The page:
There are plenty of factors that push commodity prices up and down. Strategies that keep your prospects open, such as options or minimum price contracts, will have special appeal this year.
All ag advisers agree that market volatility will remain high. "World supplies of grains and oilseeds are tight.
Any perceived or actual supply disruptions could spell big volatility for prices,” says Bryan Doherty, senior market analyst for Stewart-Peterson Group/Top Farmer Intelligence.
This could be good news for farmers, says Dan Basse of AgResource. "There will be multiple chances to sell a crop at a profit.”
"Farmers will be more proactive sellers on price rallies,” Doherty says. "In both of the past two years, after offering significant value, prices collapsed. Trying to outguess the market is proving difficult. Look for many producers to sell value and live with a good price. The government safety net is too far under the market and there is too much risk in doing nothing.”
The direction of the U.S. dollar is another factor advisers agree will be important. Analysts are not sure whether recent strengthening will continue—and possibly work against U.S. ag exports—or whether the dollar will languish. "Will the U.S. dollar continue to rally as other world currencies are seen as less ‘reserve-like'?” Basse asks.
The dollar has gained strength because the U.S. economy is recovering more rapidly than many other developed economies and U.S. bond yields are at a five-month high, drawing cash into dollar-based investments.
Speculators are also adjusting positions ahead of the year-end, says author Darrell Jobman, former editor of Futures magazine. "They now have a net long dollar position, so there is less room for further buying and any further advance will meet resistance.”
Growth, inflation and interest
Longer-term, analysts worry whether the U.S. and world economies can maintain growth with reduced government stimulus. "China in particular will pull back on its lending pace,” Basse says. "How will this affect world commodity demand?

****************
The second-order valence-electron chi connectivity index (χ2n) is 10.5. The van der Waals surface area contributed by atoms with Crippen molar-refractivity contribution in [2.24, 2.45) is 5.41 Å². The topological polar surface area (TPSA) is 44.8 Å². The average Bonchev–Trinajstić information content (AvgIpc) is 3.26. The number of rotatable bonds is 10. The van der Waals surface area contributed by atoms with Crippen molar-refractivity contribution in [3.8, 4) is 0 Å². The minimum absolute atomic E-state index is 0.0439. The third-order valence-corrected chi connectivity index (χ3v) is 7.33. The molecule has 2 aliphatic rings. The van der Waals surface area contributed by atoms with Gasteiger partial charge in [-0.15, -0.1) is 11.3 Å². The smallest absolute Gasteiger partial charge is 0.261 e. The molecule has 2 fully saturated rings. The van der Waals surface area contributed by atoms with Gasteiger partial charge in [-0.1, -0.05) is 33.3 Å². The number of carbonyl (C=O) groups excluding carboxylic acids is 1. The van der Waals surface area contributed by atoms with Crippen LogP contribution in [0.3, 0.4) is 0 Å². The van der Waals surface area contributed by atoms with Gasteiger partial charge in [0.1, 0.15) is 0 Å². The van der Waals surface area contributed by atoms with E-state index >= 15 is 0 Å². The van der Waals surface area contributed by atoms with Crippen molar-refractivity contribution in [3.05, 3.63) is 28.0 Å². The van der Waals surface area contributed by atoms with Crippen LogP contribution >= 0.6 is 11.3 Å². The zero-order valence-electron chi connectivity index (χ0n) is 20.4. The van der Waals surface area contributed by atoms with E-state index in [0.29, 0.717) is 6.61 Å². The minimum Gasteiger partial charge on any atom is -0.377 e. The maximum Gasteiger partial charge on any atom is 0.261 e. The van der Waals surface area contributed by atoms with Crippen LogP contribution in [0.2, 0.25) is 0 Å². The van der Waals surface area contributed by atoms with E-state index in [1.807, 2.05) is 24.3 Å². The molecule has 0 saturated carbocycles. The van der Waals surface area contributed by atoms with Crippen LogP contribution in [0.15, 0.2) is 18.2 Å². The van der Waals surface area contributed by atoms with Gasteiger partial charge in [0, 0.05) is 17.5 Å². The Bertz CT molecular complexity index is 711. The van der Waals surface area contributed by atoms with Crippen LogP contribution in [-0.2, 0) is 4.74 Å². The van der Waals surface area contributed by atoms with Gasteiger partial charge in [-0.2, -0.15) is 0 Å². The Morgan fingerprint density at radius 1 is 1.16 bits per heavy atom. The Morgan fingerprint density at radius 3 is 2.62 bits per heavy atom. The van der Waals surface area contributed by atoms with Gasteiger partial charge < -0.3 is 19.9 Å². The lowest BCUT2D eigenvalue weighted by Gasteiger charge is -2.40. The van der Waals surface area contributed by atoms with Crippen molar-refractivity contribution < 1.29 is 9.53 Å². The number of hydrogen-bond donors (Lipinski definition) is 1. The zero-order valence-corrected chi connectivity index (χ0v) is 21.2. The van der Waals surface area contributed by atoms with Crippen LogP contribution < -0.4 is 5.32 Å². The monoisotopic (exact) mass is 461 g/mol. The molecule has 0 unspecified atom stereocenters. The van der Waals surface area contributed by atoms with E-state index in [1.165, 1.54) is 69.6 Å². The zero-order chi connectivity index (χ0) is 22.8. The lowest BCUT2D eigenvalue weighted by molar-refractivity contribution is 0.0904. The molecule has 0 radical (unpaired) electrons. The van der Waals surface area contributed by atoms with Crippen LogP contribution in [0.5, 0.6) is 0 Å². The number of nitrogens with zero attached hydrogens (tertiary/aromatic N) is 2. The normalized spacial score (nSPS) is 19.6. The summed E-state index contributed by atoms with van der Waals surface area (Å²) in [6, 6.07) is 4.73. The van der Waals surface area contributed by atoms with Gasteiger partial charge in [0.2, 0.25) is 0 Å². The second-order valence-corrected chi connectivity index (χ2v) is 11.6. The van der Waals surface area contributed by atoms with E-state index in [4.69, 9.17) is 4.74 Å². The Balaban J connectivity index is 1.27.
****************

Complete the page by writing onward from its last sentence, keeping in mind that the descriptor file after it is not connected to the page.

"How will commodity markets react with rising U.S. and world interest rates? Who is going to secure all the debt issued by public and private sectors? Will U.S. rates rise in a political year?” he asks.
Farm Journal Economist Bob Utterback worries that inflation and the phasing out of government stimulus aid will lead to higher interest rates in the U.S. "It is critical to lock up interest rates at the current low rates for as long as possible and, if not, to consider hedging the 10-year note from the short side to offset interest rate exposure.”
"Banks and lenders will be tighter and more selective with lending practices,” Doherty adds. "Lenders are learning that marketing can make a big difference for the bottom line.
Too much opportunity has been left on the table in the last couple of years. Don't be surprised if lenders require producers to have a strategy or service lined up before they grant approval of a loan.”
Supply and demand
The following are commodity-oriented factors that advisers say they will be watching closely in 2010:
■ Record South American crops
reduce the need for additional U.S. planted acres in 2010, yet there will be 2 million to 3 million acres of Conservation Reserve Program contracts expiring.
■ Energy will continue to be the primary commodity providing direction for most markets, Doherty says. A question for corn is when the Environmental Protection Agency will decide whether to raise ethanol blending rates, Basse adds.
■ Will U.S. meat consumption be able to rebound in a jobless recovery?
■ If El Niño lasts through the summer, it could mean another season of
favorable central U.S. weather.
You can e-mail Linda H. Smith at email@example.com.
- February 2010